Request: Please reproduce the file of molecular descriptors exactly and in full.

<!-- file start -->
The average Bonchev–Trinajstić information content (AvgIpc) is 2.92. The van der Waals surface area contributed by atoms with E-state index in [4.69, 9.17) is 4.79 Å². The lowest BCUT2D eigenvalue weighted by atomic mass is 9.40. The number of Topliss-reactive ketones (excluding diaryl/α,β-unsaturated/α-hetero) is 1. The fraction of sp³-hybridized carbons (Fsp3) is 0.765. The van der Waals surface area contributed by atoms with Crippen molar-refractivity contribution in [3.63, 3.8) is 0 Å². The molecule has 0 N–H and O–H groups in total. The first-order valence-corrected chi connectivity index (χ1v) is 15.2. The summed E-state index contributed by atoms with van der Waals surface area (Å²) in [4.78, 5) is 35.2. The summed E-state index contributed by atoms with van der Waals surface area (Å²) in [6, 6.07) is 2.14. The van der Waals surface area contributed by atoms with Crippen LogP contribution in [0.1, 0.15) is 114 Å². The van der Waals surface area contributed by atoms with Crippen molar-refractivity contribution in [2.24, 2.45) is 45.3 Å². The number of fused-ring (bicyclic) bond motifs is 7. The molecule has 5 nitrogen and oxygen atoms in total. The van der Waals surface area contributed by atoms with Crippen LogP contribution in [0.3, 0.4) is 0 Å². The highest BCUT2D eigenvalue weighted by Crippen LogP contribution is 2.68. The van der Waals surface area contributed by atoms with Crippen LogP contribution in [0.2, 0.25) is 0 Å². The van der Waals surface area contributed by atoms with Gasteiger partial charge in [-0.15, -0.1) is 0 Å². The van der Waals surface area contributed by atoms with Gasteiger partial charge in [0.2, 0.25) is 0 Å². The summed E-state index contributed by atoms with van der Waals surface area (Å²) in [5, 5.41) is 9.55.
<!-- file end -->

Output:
The average Bonchev–Trinajstić information content (AvgIpc) is 2.92. The van der Waals surface area contributed by atoms with E-state index in [4.69, 9.17) is 4.79 Å². The lowest BCUT2D eigenvalue weighted by atomic mass is 9.40. The number of Topliss-reactive ketones (excluding diaryl/α,β-unsaturated/α-hetero) is 1. The fraction of sp³-hybridized carbons (Fsp3) is 0.765. The van der Waals surface area contributed by atoms with Crippen molar-refractivity contribution in [3.63, 3.8) is 0 Å². The molecule has 0 N–H and O–H groups in total. The first-order valence-corrected chi connectivity index (χ1v) is 15.2. The summed E-state index contributed by atoms with van der Waals surface area (Å²) in [4.78, 5) is 35.2. The summed E-state index contributed by atoms with van der Waals surface area (Å²) in [6, 6.07) is 2.14. The van der Waals surface area contributed by atoms with Crippen LogP contribution in [0.1, 0.15) is 114 Å². The van der Waals surface area contributed by atoms with Crippen molar-refractivity contribution in [2.24, 2.45) is 45.3 Å². The number of fused-ring (bicyclic) bond motifs is 7. The molecule has 5 nitrogen and oxygen atoms in total. The van der Waals surface area contributed by atoms with Crippen LogP contribution in [0.3, 0.4) is 0 Å². The highest BCUT2D eigenvalue weighted by Crippen LogP contribution is 2.68. The van der Waals surface area contributed by atoms with Crippen LogP contribution in [0.2, 0.25) is 0 Å². The van der Waals surface area contributed by atoms with Gasteiger partial charge in [-0.15, -0.1) is 0 Å². The van der Waals surface area contributed by atoms with Gasteiger partial charge in [0.2, 0.25) is 0 Å². The summed E-state index contributed by atoms with van der Waals surface area (Å²) in [5, 5.41) is 9.55.